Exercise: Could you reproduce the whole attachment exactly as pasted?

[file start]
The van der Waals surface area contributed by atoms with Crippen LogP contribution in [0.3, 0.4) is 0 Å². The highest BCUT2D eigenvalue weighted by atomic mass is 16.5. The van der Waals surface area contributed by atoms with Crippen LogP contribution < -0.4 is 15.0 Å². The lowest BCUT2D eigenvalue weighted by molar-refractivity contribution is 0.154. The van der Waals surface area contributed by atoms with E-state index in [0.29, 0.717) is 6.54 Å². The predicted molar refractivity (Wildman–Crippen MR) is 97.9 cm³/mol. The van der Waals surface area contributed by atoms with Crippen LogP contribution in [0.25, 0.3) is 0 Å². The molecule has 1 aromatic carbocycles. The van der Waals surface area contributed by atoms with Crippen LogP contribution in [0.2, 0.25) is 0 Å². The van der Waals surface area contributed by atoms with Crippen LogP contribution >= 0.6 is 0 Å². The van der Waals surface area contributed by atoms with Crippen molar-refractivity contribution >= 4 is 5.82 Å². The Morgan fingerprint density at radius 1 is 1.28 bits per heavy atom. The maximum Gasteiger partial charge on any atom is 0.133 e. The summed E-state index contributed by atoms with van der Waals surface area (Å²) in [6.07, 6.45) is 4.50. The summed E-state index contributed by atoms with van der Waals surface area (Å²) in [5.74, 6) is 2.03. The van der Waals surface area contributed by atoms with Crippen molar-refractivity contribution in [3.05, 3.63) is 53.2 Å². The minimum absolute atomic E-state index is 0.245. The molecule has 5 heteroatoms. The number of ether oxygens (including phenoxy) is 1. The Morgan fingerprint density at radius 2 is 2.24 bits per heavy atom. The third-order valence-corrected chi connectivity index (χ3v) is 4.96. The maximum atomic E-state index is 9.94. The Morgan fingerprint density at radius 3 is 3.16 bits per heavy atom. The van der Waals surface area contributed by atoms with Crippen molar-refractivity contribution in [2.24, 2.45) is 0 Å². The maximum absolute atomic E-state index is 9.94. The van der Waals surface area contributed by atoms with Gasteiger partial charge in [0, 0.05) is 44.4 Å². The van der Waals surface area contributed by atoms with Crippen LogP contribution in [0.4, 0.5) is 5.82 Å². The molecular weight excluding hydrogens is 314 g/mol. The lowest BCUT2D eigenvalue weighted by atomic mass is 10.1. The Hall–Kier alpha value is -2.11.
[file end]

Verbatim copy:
The van der Waals surface area contributed by atoms with Crippen LogP contribution in [0.3, 0.4) is 0 Å². The highest BCUT2D eigenvalue weighted by atomic mass is 16.5. The van der Waals surface area contributed by atoms with Crippen LogP contribution < -0.4 is 15.0 Å². The lowest BCUT2D eigenvalue weighted by molar-refractivity contribution is 0.154. The van der Waals surface area contributed by atoms with E-state index in [0.29, 0.717) is 6.54 Å². The predicted molar refractivity (Wildman–Crippen MR) is 97.9 cm³/mol. The van der Waals surface area contributed by atoms with Crippen LogP contribution in [0.25, 0.3) is 0 Å². The molecule has 1 aromatic carbocycles. The van der Waals surface area contributed by atoms with Crippen LogP contribution in [0.2, 0.25) is 0 Å². The van der Waals surface area contributed by atoms with Crippen LogP contribution >= 0.6 is 0 Å². The van der Waals surface area contributed by atoms with Crippen molar-refractivity contribution >= 4 is 5.82 Å². The Morgan fingerprint density at radius 1 is 1.28 bits per heavy atom. The maximum Gasteiger partial charge on any atom is 0.133 e. The summed E-state index contributed by atoms with van der Waals surface area (Å²) in [6.07, 6.45) is 4.50. The summed E-state index contributed by atoms with van der Waals surface area (Å²) in [5.74, 6) is 2.03. The van der Waals surface area contributed by atoms with Crippen molar-refractivity contribution in [3.05, 3.63) is 53.2 Å². The minimum absolute atomic E-state index is 0.245. The molecule has 5 heteroatoms. The number of ether oxygens (including phenoxy) is 1. The Morgan fingerprint density at radius 2 is 2.24 bits per heavy atom. The third-order valence-corrected chi connectivity index (χ3v) is 4.96. The maximum atomic E-state index is 9.94. The Morgan fingerprint density at radius 3 is 3.16 bits per heavy atom. The van der Waals surface area contributed by atoms with Crippen molar-refractivity contribution in [2.24, 2.45) is 0 Å². The maximum absolute atomic E-state index is 9.94. The van der Waals surface area contributed by atoms with Gasteiger partial charge in [0, 0.05) is 44.4 Å². The van der Waals surface area contributed by atoms with Crippen LogP contribution in [0.4, 0.5) is 5.82 Å². The molecular weight excluding hydrogens is 314 g/mol. The lowest BCUT2D eigenvalue weighted by atomic mass is 10.1. The Hall–Kier alpha value is -2.11.